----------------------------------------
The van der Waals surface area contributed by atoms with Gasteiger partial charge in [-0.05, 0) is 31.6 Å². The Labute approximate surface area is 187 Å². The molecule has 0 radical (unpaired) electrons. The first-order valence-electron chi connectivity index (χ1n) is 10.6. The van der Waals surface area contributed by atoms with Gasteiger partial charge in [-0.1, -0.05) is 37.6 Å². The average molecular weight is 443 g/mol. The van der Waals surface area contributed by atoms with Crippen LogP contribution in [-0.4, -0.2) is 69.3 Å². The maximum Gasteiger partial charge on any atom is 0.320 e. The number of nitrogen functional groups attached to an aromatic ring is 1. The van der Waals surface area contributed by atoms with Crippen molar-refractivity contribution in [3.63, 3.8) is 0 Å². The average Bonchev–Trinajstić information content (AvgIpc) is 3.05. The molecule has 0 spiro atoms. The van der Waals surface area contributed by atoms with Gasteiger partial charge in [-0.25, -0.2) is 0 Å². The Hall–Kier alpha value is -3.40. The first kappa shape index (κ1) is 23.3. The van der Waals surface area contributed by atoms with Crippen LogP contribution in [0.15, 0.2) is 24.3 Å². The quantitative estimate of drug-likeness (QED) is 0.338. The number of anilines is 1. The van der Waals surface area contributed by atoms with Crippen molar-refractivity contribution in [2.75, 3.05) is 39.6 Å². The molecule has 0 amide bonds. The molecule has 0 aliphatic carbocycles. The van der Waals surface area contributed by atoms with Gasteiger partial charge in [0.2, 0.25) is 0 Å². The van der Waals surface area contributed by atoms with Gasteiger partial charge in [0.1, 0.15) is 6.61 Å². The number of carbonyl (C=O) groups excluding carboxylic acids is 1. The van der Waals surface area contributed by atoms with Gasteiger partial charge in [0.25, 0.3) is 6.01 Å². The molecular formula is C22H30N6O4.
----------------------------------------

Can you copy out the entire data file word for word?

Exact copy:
The van der Waals surface area contributed by atoms with Gasteiger partial charge in [-0.05, 0) is 31.6 Å². The Labute approximate surface area is 187 Å². The molecule has 0 radical (unpaired) electrons. The first-order valence-electron chi connectivity index (χ1n) is 10.6. The van der Waals surface area contributed by atoms with Gasteiger partial charge in [-0.1, -0.05) is 37.6 Å². The average molecular weight is 443 g/mol. The van der Waals surface area contributed by atoms with Crippen LogP contribution in [-0.4, -0.2) is 69.3 Å². The maximum Gasteiger partial charge on any atom is 0.320 e. The number of nitrogen functional groups attached to an aromatic ring is 1. The van der Waals surface area contributed by atoms with Crippen molar-refractivity contribution in [3.63, 3.8) is 0 Å². The average Bonchev–Trinajstić information content (AvgIpc) is 3.05. The molecule has 0 spiro atoms. The van der Waals surface area contributed by atoms with Gasteiger partial charge in [-0.25, -0.2) is 0 Å². The Hall–Kier alpha value is -3.40. The first kappa shape index (κ1) is 23.3. The van der Waals surface area contributed by atoms with Crippen LogP contribution in [0.15, 0.2) is 24.3 Å². The quantitative estimate of drug-likeness (QED) is 0.338. The number of anilines is 1. The van der Waals surface area contributed by atoms with Crippen molar-refractivity contribution in [2.75, 3.05) is 39.6 Å². The molecule has 0 amide bonds. The molecule has 0 aliphatic carbocycles. The van der Waals surface area contributed by atoms with Gasteiger partial charge in [0.2, 0.25) is 0 Å². The van der Waals surface area contributed by atoms with Gasteiger partial charge in [0.1, 0.15) is 6.61 Å². The number of carbonyl (C=O) groups excluding carboxylic acids is 1. The van der Waals surface area contributed by atoms with Gasteiger partial charge in [0.25, 0.3) is 6.01 Å². The molecular formula is C22H30N6O4.